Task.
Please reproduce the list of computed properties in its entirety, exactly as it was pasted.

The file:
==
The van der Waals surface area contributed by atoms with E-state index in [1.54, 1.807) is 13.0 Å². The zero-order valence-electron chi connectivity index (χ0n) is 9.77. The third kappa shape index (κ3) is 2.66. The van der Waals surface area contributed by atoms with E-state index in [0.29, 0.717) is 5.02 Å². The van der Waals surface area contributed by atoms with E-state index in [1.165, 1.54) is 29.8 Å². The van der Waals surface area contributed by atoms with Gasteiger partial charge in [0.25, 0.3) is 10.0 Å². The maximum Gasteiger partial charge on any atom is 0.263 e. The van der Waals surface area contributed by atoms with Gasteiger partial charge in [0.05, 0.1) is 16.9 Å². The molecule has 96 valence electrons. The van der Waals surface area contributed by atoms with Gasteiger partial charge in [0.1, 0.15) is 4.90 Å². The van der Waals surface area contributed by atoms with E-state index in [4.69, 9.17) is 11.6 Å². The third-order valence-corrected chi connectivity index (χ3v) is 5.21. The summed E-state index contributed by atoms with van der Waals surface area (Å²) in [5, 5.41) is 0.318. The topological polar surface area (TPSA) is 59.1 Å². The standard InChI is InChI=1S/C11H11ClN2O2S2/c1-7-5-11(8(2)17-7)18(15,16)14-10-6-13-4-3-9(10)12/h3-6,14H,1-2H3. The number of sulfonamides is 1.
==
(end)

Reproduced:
The van der Waals surface area contributed by atoms with E-state index in [1.54, 1.807) is 13.0 Å². The zero-order valence-electron chi connectivity index (χ0n) is 9.77. The third kappa shape index (κ3) is 2.66. The van der Waals surface area contributed by atoms with E-state index in [0.29, 0.717) is 5.02 Å². The van der Waals surface area contributed by atoms with E-state index in [1.165, 1.54) is 29.8 Å². The van der Waals surface area contributed by atoms with Gasteiger partial charge in [0.25, 0.3) is 10.0 Å². The maximum Gasteiger partial charge on any atom is 0.263 e. The van der Waals surface area contributed by atoms with Gasteiger partial charge in [0.05, 0.1) is 16.9 Å². The molecule has 96 valence electrons. The van der Waals surface area contributed by atoms with Gasteiger partial charge in [0.1, 0.15) is 4.90 Å². The van der Waals surface area contributed by atoms with E-state index in [4.69, 9.17) is 11.6 Å². The third-order valence-corrected chi connectivity index (χ3v) is 5.21. The summed E-state index contributed by atoms with van der Waals surface area (Å²) in [5, 5.41) is 0.318. The topological polar surface area (TPSA) is 59.1 Å². The standard InChI is InChI=1S/C11H11ClN2O2S2/c1-7-5-11(8(2)17-7)18(15,16)14-10-6-13-4-3-9(10)12/h3-6,14H,1-2H3. The number of sulfonamides is 1.